12SHARESShareShareSharePrintMailGooglePinterestDiggRedditStumbleuponDeliciousBufferTumblr,Curt Long Curt Long was named director of research and chief economist in August 2014. In this role, he serves as the association’s chief economic analyst, conducting economic and financial policy … Web: www.nafcu.org Details Since the inception of the credit union industry, there has been a connection between credit unions and small businesses. Both institutions were founded on helping local communities and working towards providing valuable services and products to Main Street consumers. A lot of credit unions are small businesses solely serving the needs of their local community. As the credit union industry continues to grow, so does their lending portfolio, especially regarding member business lending. Even though credit unions face regulatory limitations, small businesses still prefer the personalized member-lending experience credit unions offer. Over the past 10 years, the number of credit unions offering business loans has increased 20 percent. Today, a small business can get a loan at more than 2,000 credit unions. For 18 percent of credit unions, business loans make up at least 5 percent of their total loan portfolio. A decade ago that figure was just 8 percent.That growth stands in stark contrast to recent trends at other financial institutions, and speaks to credit unions’ increasing role in funding America’s small businesses. Since 2007, total business loans extended by credit unions have tripled. Banks, on the other hand, have cut their outstanding loans to small businesses 8 percent over that same time. The Federal Reserve’s triennial Survey of Consumer Finances shows a similar rise in the importance of credit unions to small businesses. The share of household business owners that used credit unions to start or acquire their business grew from 2.4 percent in 2010 to 6.3 percent in 2016.All this growth has taken place amid the backdrop of a severe decline in business dynamism. Startups are becoming rarer, and consolidation is a feature of many industries. The U.S. Census Bureau has two sources of data related to business dynamism. The Business Dynamics Statistics (BDS) database provides annual data on startups as a share of total businesses through 2015. The bureau’s Business Formation Statistics (BFS) is a recently released database with more current quarterly estimates of startup activity. The chart below shows both datasets, and each confirms a sizable drop in business formations around the mid-2000s. While the national picture may not be pretty, the BFS data, just unveiled in February, allow us to take a closer look. The map below shows per capita startups in 2017 by state. The most vibrant states have formation rates that are twice as high as the weakest ones. But is there any hope for a turnaround? Policymakers have taken note. Former Fed Chair Janet Yellen, observing the decline in business formations, stated that it could lead to lower productivity, wage growth, and employment, along with increased income inequality. Those sentiments were echoed by the Congressional Joint Economic Committee’s 2018 Annual Report, which focused its discussion of the weak economic recovery on the decline in business formations. The committee’s top recommendation was to reduce regulatory burden on small businesses.The good news for credit unions is that even if the status quo persists, they have proven that they can operate successful business lending programs in such an environment. And if policymakers do create more favorable conditions for startups, credit unions would be well positioned to capitalize. Business Formations per 1,000 People (2017)
More companies and organizations globally are increasing their focus on environmental, social and governance (ESG) issues, as well as ensuring they can manage ESG-related risks effectively. This is important because the ability to handle ESG issues will provide added value to the company and affect the company’s long-term sustainability. However, the implementation of ESG in Indonesia appears to be underdeveloped.Citing the 2019 National ESG Survey conducted by the Indonesian Center of Risk Management and Sustainability (CRMS), the majority of respondents have not considered ESG in decision-making processes and other business processes in the organization. This survey was conducted through 171 companies in Indonesia from 16 industrial sectors, where the majority came from the financial and insurance sector (33 percent) and the mining and quarrying sector (9 percent).The major… Google Facebook Topics : Forgot Password ? Log in with your social account Linkedin LOG INDon’t have an account? Register here analysis bank-mandiri ESG environmental-social-and-governance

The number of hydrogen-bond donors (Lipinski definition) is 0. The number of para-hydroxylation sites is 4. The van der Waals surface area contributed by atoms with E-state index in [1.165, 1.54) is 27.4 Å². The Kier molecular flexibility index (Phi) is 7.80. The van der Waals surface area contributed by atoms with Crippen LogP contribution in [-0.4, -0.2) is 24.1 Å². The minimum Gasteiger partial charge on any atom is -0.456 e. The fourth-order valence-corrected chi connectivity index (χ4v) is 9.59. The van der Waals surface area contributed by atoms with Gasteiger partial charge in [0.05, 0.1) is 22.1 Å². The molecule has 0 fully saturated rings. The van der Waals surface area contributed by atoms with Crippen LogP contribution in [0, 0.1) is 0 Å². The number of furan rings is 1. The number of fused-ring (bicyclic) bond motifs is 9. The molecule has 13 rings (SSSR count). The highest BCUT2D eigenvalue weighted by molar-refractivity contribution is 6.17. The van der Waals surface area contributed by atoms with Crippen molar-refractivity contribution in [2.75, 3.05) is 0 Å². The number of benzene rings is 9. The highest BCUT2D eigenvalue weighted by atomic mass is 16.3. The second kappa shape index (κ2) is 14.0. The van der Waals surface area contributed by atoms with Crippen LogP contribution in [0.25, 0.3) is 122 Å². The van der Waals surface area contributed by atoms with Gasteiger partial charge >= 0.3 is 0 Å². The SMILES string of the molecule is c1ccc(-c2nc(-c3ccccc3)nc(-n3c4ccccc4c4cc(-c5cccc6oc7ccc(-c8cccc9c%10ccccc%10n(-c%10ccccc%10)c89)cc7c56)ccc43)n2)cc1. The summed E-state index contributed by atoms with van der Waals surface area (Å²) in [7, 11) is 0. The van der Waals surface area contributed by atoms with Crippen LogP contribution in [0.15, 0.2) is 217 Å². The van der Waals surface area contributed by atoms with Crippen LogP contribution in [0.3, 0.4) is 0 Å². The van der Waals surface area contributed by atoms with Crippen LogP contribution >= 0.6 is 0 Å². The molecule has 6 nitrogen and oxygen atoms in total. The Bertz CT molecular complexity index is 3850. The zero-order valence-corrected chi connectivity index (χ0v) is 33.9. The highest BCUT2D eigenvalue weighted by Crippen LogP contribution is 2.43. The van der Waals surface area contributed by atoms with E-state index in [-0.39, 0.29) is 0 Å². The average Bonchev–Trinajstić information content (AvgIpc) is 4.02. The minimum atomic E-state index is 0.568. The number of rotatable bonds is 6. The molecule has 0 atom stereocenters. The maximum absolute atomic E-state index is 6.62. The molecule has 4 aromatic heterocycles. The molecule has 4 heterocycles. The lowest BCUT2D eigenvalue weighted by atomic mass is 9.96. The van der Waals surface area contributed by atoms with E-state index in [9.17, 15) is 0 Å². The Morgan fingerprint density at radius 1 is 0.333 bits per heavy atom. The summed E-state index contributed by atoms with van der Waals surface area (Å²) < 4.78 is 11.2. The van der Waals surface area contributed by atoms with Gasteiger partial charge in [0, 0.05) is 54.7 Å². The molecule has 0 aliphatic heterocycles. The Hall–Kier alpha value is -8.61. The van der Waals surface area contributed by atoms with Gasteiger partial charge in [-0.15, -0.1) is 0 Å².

NZ Herald 22 December 2017• Wendi Wicks is convener of Not Dead Yet Aotearoa, a group of disabled people who do not support the legalisation of euthanasia or assisted suicide in New Zealand.Family First Comment: A very good analysis of the ‘dodgy’ stuff that happened in Parliament last week with the 1st Reading on euthanasia… Disturbing.“This bill is literally a matter of life and death. It’s not a time to cut corners, or do backroom deals for procedural advantage. We need to ensure choice is not only a choice to die, and not make life for disabled and other at-risk people even more risky. It’s a time to take the time to listen and think very carefully.”Make a submission – www.protect.org.nzDavid Seymour should buy a Lotto ticketSomething unusual happened in Parliament on Wednesday night of last week. Not the 76-44 vote in favour of the first reading of Seymour’s End of Life Choice Bill. That was entirely predictable.No, it was what happened next which suggests that Seymour is very lucky indeed.Seymour rose to move that the bill be referred to the Justice Select Committee which would have to report back within nine months. Just a procedural motion, right? Hmm.The extraordinarily lucky thing for Seymour is that all eight members of that committee had just voted in favour of the first reading. All of them.Call me suspicious, call me cynical, but that strikes me as … improbable. In fact, it’s a 2.6 per cent probability.Here’s the maths: 76 of 120 members voted in favour, or a 63.33 per cent likelihood that any individual would vote in favour. The likelihood that 8 randomly selected members all voted in favour is therefore 0.6333 raised to the power of 8, which is 0.02588, or 2.6 per cent between friends.So either Seymour is very lucky, or it wasn’t random at all. That it was in fact all arranged beforehand.Now, that’s maybe clever inside politics, but maybe it’s also not very clever outside politics. Because it’s going to raise the level of scrutiny of how the Justice Select Committee goes about its work on this bill. Is it going to be an open, transparent and fair hearing of all New Zealanders who want to have their say?When you come from a 25 per cent majority constituency (disabled people) who are alarmed to be directly in the loosey-goosey eligibility criteria cross hairs of this bill, open fair and transparent select committee dealings are minimum standard.Will we get it? It’s a big ask for disabled people to trust the select committee process when there already appears to be a certain bias.There’s an argument doing the rounds that the Health Select Committee finished its long hearings into Maryan Street’s petition earlier this year, so there’s no need to repeat the exercise.Two things could be said here: first, that the select committee was not considering a bill but investigating the broader issues surrounding end of life in general, and suicide in particular. So New Zealanders have not yet had the chance to have their say about this particular bill.Second – and pay attention now – six of the eight members of the Health Select Committee who issued the final report voted no at the first reading of Seymour’s bill. That is, 75 per cent of the people who actually read the evidence, and heard directly from New Zealanders, thought about it and said “No thanks, David”.This bill is literally a matter of life and death. It’s not a time to cut corners, or do backroom deals for procedural advantage. We need to ensure choice is not only a choice to die, and not make life for disabled and other at-risk people even more risky. It’s a time to take the time to listen and think very carefully.Or maybe buy a Lotto ticket and hope for the best?http://www.nzherald.co.nz/index.cfm?objectid=11963888&ref=twitterKeep up with family issues in NZ. Receive our weekly emails direct to your Inbox.